Food & Drink

Three wines to stock up on for Thanksgiving - plus two to lay away for warmer days

The weather has me in a weird mood. Sunny days have me pining for the summer that never was and enjoying two delicious late-season rosés, from southern France and Macedonia. (You don’t abandon rosé after Labor Day, do you? Good - me neither.) And the cool evenings have me hankering for wines with more heft. I’m not good at advance planning (just ask my editor), but the first three wines in this week’s list would be ideal for Thanksgiving. The two from Left Foot Charley - one of my favorite wineries - have two strikes against them: They are unfamiliar grapes, and they come from an unfamiliar region. They are also new to the market, so don’t be shy about asking your favorite retailer to order them. Then stock up for the holiday feast.

l Forge Cellars Classique Dry Riesling 2016 — Three stars

Forge Cellars is a partnership of French winemaker Louis Barruol of Chateau de Saint Cosme in Gigondas in the Rhone Valley with Americans Rick Rainey and Justin Boyette. Their rieslings do not follow the Finger Lakes style of crisp, fruity and citrusy, but they are rather more substantial in body because of long, slow fermentations. A majority of this wine was aged in neutral (used) barrels - a technique that adds body without overt oaky flavors. The result is a rich, spicy wine with flavors of poached pears and ginger. It would be a great wine for your Thanksgiving table. Alcohol by volume: 13 percent.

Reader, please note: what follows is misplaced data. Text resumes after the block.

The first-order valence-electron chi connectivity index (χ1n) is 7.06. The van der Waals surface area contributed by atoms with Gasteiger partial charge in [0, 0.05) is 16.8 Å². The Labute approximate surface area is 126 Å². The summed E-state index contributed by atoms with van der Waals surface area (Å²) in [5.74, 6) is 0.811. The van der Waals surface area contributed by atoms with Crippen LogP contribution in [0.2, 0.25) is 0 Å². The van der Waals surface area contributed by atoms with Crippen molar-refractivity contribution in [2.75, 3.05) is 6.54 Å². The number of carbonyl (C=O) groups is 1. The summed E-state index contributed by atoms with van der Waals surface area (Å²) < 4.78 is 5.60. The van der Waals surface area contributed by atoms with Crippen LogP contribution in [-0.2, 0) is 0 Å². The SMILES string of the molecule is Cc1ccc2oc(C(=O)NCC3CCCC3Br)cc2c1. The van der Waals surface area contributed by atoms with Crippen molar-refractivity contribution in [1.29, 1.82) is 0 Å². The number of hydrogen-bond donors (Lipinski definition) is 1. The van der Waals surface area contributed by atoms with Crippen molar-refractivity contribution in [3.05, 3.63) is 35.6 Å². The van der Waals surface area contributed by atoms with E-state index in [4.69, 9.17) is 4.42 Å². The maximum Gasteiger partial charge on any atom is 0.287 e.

l Left Foot Charley Blaufrankisch 2017 — Three stars

Blaufrankisch, also called Lemberger or Blue Franc (a proprietary name), is best known for the lush red wines of Burgenland, in Austria. It has long made cameo appearances in New York and Washington states. This beauty from Michigan is silky and lithe, bursting with flavors of black cherries and blackberries, with just a hint of caraway spice (my identifier for the grape, this note can be overpowering if the grapes were underripe). If I can find more, it will go on my Thanksgiving table. ABV: 13 percent.

Kerner is an obscure grape that resembles gruner veltliner, but perhaps with a little more body. I’ve had a few from northern Italy, and David Ramey makes a California kerner for his Sidebar label. This example from Michigan’s Leelanau Peninsula grew on me, its flavors and aromas of white flowers, ripe peaches and apricots expanding as the wine shrugged off the refrigerator’s chill. You may have to hunt around a bit to find it, though. ABV: 12 percent.

This blend of grenache and cinsault is a delicious Provencal rosé, with racy flavors of melon and herbs and a slightly tart finish. The importer has sold out of the bottles, but the wine is still available in three-liter boxes, with more on the way. Consider that a nearly 50 percent discount on four bottles. That’s a steal. Keep the boxes in mind for holiday parties, from Oktoberfest through New Year’s. This is fun, food-friendly, delicious wine. ABV: 12.5 percent.

This is an unusual wine, not just because we don’t see many from Macedonia. It is a blend of the white rkatsiteli grape (native to Georgia) and the native Balkan red vranec. The mash-up is delicious - a basketful of fresh-picked berries with a squirt of citrus. ABV: 12 percent.

Note: Three stars means exceptional, two stars excellent, one star very good.

Prices are approximate. Check Winesearcher.com to verify availability, or ask a favorite wine store to order through a distributor.

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